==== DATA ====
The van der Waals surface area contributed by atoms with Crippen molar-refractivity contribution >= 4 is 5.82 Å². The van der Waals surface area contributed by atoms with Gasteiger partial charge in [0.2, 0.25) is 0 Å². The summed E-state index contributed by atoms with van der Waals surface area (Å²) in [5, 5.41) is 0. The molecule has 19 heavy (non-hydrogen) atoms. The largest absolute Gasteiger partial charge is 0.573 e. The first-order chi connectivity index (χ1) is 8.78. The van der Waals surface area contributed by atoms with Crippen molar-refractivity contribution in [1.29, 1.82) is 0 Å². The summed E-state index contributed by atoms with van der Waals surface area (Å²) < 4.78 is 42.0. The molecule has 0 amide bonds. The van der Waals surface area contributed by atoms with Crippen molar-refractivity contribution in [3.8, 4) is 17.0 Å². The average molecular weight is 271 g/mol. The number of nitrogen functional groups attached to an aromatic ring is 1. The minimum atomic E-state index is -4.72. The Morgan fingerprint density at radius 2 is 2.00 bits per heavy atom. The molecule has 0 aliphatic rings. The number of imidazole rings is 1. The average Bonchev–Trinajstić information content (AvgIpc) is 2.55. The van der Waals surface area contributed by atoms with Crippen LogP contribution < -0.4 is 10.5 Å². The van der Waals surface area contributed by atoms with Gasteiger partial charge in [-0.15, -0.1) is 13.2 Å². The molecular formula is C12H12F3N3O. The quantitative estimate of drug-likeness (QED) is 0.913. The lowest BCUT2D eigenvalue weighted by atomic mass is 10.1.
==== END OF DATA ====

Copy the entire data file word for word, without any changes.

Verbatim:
The van der Waals surface area contributed by atoms with Crippen molar-refractivity contribution >= 4 is 5.82 Å². The van der Waals surface area contributed by atoms with Gasteiger partial charge in [0.2, 0.25) is 0 Å². The summed E-state index contributed by atoms with van der Waals surface area (Å²) in [5, 5.41) is 0. The molecule has 19 heavy (non-hydrogen) atoms. The largest absolute Gasteiger partial charge is 0.573 e. The first-order chi connectivity index (χ1) is 8.78. The van der Waals surface area contributed by atoms with Crippen molar-refractivity contribution in [1.29, 1.82) is 0 Å². The summed E-state index contributed by atoms with van der Waals surface area (Å²) < 4.78 is 42.0. The molecule has 0 amide bonds. The van der Waals surface area contributed by atoms with Crippen molar-refractivity contribution in [3.8, 4) is 17.0 Å². The average molecular weight is 271 g/mol. The number of nitrogen functional groups attached to an aromatic ring is 1. The minimum atomic E-state index is -4.72. The Morgan fingerprint density at radius 2 is 2.00 bits per heavy atom. The molecule has 0 aliphatic rings. The number of imidazole rings is 1. The average Bonchev–Trinajstić information content (AvgIpc) is 2.55. The van der Waals surface area contributed by atoms with Crippen LogP contribution < -0.4 is 10.5 Å². The van der Waals surface area contributed by atoms with Gasteiger partial charge in [-0.15, -0.1) is 13.2 Å². The molecular formula is C12H12F3N3O. The quantitative estimate of drug-likeness (QED) is 0.913. The lowest BCUT2D eigenvalue weighted by atomic mass is 10.1.